In truth, the film is more of a drama, focussing on the relationship between Ryan Gosling and Carey Mulligan’s characters, as opposed to being a smash and dash spectacular.
One American viewer, Sarah Deming, was enraged by this and has filed a lawsuit against the film’s distributors, claiming that they “promoted the film Drive as very similar to the Fast And Furious, or similar, series of movies ,” and moaning that it contained “very little driving”.
The suit continues that “Drive was a motion picture that substantially contained extreme gratuitous defamatory dehumanizing racism directed against members of the Jewish faith, and thereby promoted criminal violence against members of the Jewish faith”. We’re confused – is that what you expect from these kinds of ‘Fast And Furious’-type films or not?
Deming seeks a refund of the price her admission ticket as well as the ending of the production of ‘misleading movie trailers’ in the future. If she wins, she wants to turn her suit into a class action, allowing all disgruntled Drive-viewers to get a piece of the refund action.
There are some of you who have been using a Microsoft phone and opting out of having your whereabouts tracked. Well, there’s a chance that Microsoft has completely ignored you and spied on you all the same, tracking all the tedious places you’ve been to.
That’s what some lawsuit is claiming at least.
The legal action claims that people using a Windows Phone 7 smartphone are being tracked everytime the camera on their phone is switched on. Microsoft are declining to comment.
This isn’t the first time we’ve heard complaints about something like this. Apple, Nokia and Google have also been chided for recording users’ private data. Microsoft, Nokia, Apple and Google were hauled before the US Congress to explain their privacy policies and Google Android phones were found to gather location data, however, it required explicit permission from users.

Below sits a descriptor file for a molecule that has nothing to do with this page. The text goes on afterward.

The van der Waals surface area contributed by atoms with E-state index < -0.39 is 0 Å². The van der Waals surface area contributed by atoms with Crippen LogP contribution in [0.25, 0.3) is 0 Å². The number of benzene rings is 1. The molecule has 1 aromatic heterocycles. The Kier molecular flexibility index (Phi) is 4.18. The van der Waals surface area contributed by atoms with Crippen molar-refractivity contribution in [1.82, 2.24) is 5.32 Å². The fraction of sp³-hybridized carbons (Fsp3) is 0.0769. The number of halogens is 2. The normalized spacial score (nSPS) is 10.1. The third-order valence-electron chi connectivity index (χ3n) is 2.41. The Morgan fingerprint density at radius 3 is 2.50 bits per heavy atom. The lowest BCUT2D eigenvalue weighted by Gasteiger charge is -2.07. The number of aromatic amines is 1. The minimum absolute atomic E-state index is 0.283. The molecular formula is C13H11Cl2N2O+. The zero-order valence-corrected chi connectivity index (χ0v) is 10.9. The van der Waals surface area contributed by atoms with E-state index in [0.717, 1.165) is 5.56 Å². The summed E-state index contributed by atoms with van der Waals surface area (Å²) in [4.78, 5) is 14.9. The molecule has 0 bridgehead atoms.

The lawsuit alleges that Microsoft’s letter to congress, which claimed that location data is collected “always with the express consent of the user”, was “false”.
The claim, filed by Rebecca Cousineau, says Microsoft are transmitting data in phones such as the HTC 7 Mozart and the Samsung Omnia 7.
Tracking is undertaken by the software giant to help “deliver more useful and relevant experiences to users”, adding; “To provide these rich experiences, Microsoft collects limited information necessary to determine the approximate location of a device. Collection is always with the express consent of the user and the goal of our collection is never to track where a specific device has been or is going.”
They add: “We believe that, when designed, deployed and managed responsibly, the location-based feature of a mobile operating system should function as a tool for the user and the applications he or she elects to use, and not as a means to generate a database of sensitive information that can enable a party to surreptitiously ‘track’ a user.”
To anyone who noticed that every paragraph started with the letter ‘T’, shame on you.
Uh-oh! Apple has been taking everyone to the cleaners about various patents that they reckon they invented for the iPad. The fist big victim was the Samsung Galaxy Tab 10.1, getting pulled off the shelves until some sort of agreement was made.